I admit I am a bit of a location snob. Having grown up in a large suburb 15 minutes from the city, then living in an actual city for most of my 20s, I am little biased when it comes to anything beyond those places. That’s where my comfort zone is, and I am fully aware of the limitations it puts on me!
So when I was offered to do some Connecting with Respect work in a less than urban or even suburban area, I was kind of nervous, but definitely up for the challenge – even though the client had to change the date of the work to accommodate hunting season. I mean, growing up the only thing I knew about hunting was hunting for a pair of shoes at the mall – which I went to every Sunday and more – but I digress.
Leading up to the trip, I would tell people where I was going and many looked surprised and some even offered a simple, “good luck with that.” It seemed like no one and not even myself was confident that this trip wasn’t going to be anything short of a disaster and that the people I was going to be working with were less than ideal candidates to hear my message.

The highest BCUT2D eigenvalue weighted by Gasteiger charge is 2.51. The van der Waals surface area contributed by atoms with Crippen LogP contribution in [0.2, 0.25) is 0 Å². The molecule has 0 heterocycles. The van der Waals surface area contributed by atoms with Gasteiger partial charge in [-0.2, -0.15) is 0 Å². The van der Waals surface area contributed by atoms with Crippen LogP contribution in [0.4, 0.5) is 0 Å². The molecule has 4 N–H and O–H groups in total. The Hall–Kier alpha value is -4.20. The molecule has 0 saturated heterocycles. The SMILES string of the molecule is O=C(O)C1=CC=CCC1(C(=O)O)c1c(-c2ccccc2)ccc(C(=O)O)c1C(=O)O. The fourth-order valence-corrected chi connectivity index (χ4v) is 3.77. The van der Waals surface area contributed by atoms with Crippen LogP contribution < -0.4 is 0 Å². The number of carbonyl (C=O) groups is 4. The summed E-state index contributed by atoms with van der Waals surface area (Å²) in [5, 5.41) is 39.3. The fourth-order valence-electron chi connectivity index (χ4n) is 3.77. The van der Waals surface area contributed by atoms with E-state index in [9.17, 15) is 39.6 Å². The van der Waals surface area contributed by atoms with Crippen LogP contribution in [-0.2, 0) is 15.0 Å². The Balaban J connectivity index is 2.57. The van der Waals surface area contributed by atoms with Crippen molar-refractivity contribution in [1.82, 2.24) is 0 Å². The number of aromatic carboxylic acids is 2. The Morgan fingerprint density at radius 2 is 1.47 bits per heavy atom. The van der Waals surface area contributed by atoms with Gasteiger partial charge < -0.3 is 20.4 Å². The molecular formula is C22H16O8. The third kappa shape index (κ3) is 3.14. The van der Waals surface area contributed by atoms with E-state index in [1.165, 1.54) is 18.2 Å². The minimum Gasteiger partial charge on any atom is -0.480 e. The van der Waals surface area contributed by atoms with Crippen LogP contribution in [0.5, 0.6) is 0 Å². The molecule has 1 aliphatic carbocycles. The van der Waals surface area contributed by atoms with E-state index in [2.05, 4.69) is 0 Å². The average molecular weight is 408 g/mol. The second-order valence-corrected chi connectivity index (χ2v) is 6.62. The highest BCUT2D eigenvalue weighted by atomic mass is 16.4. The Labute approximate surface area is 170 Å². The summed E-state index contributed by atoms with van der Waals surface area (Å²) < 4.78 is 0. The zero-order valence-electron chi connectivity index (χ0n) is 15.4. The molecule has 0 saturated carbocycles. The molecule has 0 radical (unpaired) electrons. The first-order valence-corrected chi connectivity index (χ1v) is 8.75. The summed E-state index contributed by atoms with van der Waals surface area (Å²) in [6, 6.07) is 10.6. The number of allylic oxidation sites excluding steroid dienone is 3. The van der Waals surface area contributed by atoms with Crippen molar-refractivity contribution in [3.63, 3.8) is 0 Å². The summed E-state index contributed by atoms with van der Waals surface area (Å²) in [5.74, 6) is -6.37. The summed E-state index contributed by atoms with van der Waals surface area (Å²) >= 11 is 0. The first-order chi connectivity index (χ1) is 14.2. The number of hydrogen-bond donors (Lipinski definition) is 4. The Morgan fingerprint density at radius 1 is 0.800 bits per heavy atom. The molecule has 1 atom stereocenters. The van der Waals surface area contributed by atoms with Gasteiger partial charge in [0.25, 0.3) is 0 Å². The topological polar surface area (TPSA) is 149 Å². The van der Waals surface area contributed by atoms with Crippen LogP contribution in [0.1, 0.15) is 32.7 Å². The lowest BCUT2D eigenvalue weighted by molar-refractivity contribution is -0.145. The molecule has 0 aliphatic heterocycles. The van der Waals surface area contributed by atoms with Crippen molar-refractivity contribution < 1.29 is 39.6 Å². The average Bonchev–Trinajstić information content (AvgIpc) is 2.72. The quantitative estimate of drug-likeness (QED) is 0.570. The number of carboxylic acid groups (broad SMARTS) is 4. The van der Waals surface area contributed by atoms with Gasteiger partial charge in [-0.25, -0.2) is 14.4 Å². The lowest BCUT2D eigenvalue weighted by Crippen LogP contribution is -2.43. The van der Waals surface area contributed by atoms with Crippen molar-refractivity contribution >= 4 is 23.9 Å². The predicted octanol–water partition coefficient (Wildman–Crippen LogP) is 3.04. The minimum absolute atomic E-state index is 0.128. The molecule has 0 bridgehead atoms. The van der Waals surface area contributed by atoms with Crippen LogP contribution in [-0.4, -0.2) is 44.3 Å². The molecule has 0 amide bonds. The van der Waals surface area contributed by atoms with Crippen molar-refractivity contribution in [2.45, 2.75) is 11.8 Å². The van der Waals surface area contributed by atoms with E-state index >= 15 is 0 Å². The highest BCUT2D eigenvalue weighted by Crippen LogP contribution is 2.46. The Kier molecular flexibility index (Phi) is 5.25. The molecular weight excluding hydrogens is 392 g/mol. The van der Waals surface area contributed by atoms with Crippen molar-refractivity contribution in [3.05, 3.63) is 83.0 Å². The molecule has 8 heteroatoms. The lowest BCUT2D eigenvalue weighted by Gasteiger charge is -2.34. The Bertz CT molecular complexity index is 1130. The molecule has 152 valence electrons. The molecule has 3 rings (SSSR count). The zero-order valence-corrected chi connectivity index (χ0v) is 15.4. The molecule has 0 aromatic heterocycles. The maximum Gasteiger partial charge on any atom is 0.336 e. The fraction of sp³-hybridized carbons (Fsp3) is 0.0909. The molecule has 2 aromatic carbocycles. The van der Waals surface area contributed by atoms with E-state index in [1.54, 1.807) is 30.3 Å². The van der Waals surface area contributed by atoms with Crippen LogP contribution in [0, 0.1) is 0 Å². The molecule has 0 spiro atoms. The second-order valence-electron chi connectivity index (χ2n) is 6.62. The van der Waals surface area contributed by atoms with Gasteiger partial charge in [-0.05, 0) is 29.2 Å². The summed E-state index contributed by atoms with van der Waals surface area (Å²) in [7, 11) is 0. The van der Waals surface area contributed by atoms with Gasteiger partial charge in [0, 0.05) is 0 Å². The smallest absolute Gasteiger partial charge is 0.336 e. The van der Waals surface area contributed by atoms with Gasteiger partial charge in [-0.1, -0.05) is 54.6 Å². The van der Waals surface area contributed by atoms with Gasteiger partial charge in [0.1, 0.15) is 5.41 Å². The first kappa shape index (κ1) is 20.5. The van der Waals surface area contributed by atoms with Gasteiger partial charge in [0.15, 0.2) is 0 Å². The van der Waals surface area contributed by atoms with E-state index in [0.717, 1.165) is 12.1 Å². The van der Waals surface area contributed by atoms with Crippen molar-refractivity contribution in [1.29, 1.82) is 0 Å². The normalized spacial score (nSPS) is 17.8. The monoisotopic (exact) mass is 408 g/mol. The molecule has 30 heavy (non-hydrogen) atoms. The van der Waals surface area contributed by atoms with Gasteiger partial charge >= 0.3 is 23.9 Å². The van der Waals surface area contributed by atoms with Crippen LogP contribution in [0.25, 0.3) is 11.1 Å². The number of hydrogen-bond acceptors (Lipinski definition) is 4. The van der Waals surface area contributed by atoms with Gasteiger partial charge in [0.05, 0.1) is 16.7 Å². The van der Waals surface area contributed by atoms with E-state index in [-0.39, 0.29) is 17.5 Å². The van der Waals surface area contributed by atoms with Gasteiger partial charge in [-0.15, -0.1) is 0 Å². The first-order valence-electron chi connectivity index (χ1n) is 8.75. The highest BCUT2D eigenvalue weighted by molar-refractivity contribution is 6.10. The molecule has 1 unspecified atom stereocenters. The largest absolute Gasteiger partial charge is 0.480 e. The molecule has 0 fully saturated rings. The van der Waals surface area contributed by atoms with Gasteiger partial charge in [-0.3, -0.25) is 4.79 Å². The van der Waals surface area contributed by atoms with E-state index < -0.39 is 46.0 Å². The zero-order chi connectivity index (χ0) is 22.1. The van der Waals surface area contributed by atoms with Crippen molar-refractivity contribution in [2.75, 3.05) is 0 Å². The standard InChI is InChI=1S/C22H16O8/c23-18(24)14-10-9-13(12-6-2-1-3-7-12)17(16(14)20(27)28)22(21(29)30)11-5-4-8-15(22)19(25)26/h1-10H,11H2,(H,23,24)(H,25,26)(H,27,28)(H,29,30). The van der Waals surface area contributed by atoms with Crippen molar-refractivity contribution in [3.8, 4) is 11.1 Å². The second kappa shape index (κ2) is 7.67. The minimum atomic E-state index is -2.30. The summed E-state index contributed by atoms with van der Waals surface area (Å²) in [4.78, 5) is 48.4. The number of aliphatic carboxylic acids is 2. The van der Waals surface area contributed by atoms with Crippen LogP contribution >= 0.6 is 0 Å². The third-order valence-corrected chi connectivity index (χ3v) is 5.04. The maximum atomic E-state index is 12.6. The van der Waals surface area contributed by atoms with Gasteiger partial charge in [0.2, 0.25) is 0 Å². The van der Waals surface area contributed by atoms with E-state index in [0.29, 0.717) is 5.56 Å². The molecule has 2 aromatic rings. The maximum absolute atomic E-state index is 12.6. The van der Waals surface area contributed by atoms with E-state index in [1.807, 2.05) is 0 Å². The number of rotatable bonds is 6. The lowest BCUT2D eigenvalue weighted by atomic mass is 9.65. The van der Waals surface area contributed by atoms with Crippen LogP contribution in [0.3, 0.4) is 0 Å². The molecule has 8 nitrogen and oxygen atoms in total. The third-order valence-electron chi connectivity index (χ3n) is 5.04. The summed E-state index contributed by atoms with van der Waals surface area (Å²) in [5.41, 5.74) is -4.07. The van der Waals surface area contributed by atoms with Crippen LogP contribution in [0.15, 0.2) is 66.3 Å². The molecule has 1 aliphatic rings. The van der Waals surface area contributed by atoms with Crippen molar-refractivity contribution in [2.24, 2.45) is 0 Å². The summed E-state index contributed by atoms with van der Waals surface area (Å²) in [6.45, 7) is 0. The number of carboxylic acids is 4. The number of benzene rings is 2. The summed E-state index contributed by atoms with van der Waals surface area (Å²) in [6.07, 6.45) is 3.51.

I wondered if the material wasn’t accessible enough, if they’d be openly hostile to my being there, or if they’d just not say anything – the kiss of death for any facilitator.
The day of the workshop I was still nervous. And when I got to the site, I was greeted by my contact, who promptly told me that in my black pants and casual suit jacket I was overdressed. Oh no, I thought, I am in the wrong place the whole time I was in a back office changing into something more relaxed – my traveling clothes for the ride home!
But all that changed when I met the group and we settled into a day of challenging not only ourselves but our beliefs. By the end of the workshop, I was raving about having such open-minded and smart participants. Nothing like the group I had conjured up in my mind, who had nothing in common with me, because of where they lived.
So what’s the moral of this story?
Well, for starters our perceptions may be just that – perceptions. Because of the location and other circumstances involved, I allowed myself to believe every stereotype about rural America and the people who live there. The mind is like that. It looks for similar information and makes judgements before you can ever learn the real truth. It was only through allowing myself to really connect with the participants, because of who they were and not their stereotypical alter egos I had in my mind that I learned to appreciate and respect them for them.